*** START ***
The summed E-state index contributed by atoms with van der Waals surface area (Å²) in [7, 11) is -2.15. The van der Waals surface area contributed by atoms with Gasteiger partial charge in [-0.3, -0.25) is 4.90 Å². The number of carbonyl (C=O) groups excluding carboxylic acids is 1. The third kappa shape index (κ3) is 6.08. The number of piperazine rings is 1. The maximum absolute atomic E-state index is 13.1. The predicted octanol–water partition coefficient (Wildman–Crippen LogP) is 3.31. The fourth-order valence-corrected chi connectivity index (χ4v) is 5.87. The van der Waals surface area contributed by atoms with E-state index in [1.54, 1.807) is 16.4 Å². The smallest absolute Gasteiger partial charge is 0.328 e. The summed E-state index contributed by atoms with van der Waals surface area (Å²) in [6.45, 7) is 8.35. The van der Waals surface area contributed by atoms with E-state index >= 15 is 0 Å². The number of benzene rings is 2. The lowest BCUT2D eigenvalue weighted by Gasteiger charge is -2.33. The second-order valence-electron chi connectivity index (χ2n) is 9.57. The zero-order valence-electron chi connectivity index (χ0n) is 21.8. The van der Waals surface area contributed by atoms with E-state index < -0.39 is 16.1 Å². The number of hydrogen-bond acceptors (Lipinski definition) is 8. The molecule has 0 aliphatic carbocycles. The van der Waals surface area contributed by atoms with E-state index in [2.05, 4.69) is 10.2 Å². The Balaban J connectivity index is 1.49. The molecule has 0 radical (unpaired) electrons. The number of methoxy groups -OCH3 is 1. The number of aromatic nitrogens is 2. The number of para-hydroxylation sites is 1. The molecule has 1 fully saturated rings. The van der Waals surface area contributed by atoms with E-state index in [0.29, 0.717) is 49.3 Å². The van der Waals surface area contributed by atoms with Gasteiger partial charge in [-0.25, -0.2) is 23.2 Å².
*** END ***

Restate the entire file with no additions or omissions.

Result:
The summed E-state index contributed by atoms with van der Waals surface area (Å²) in [7, 11) is -2.15. The van der Waals surface area contributed by atoms with Gasteiger partial charge in [-0.3, -0.25) is 4.90 Å². The number of carbonyl (C=O) groups excluding carboxylic acids is 1. The third kappa shape index (κ3) is 6.08. The number of piperazine rings is 1. The maximum absolute atomic E-state index is 13.1. The predicted octanol–water partition coefficient (Wildman–Crippen LogP) is 3.31. The fourth-order valence-corrected chi connectivity index (χ4v) is 5.87. The van der Waals surface area contributed by atoms with E-state index in [1.54, 1.807) is 16.4 Å². The smallest absolute Gasteiger partial charge is 0.328 e. The summed E-state index contributed by atoms with van der Waals surface area (Å²) in [6.45, 7) is 8.35. The van der Waals surface area contributed by atoms with E-state index >= 15 is 0 Å². The number of benzene rings is 2. The lowest BCUT2D eigenvalue weighted by Gasteiger charge is -2.33. The second-order valence-electron chi connectivity index (χ2n) is 9.57. The zero-order valence-electron chi connectivity index (χ0n) is 21.8. The van der Waals surface area contributed by atoms with E-state index < -0.39 is 16.1 Å². The number of hydrogen-bond acceptors (Lipinski definition) is 8. The molecule has 0 aliphatic carbocycles. The van der Waals surface area contributed by atoms with E-state index in [2.05, 4.69) is 10.2 Å². The Balaban J connectivity index is 1.49. The molecule has 0 radical (unpaired) electrons. The number of methoxy groups -OCH3 is 1. The number of aromatic nitrogens is 2. The number of para-hydroxylation sites is 1. The molecule has 1 fully saturated rings. The van der Waals surface area contributed by atoms with E-state index in [0.29, 0.717) is 49.3 Å². The van der Waals surface area contributed by atoms with Gasteiger partial charge in [-0.25, -0.2) is 23.2 Å².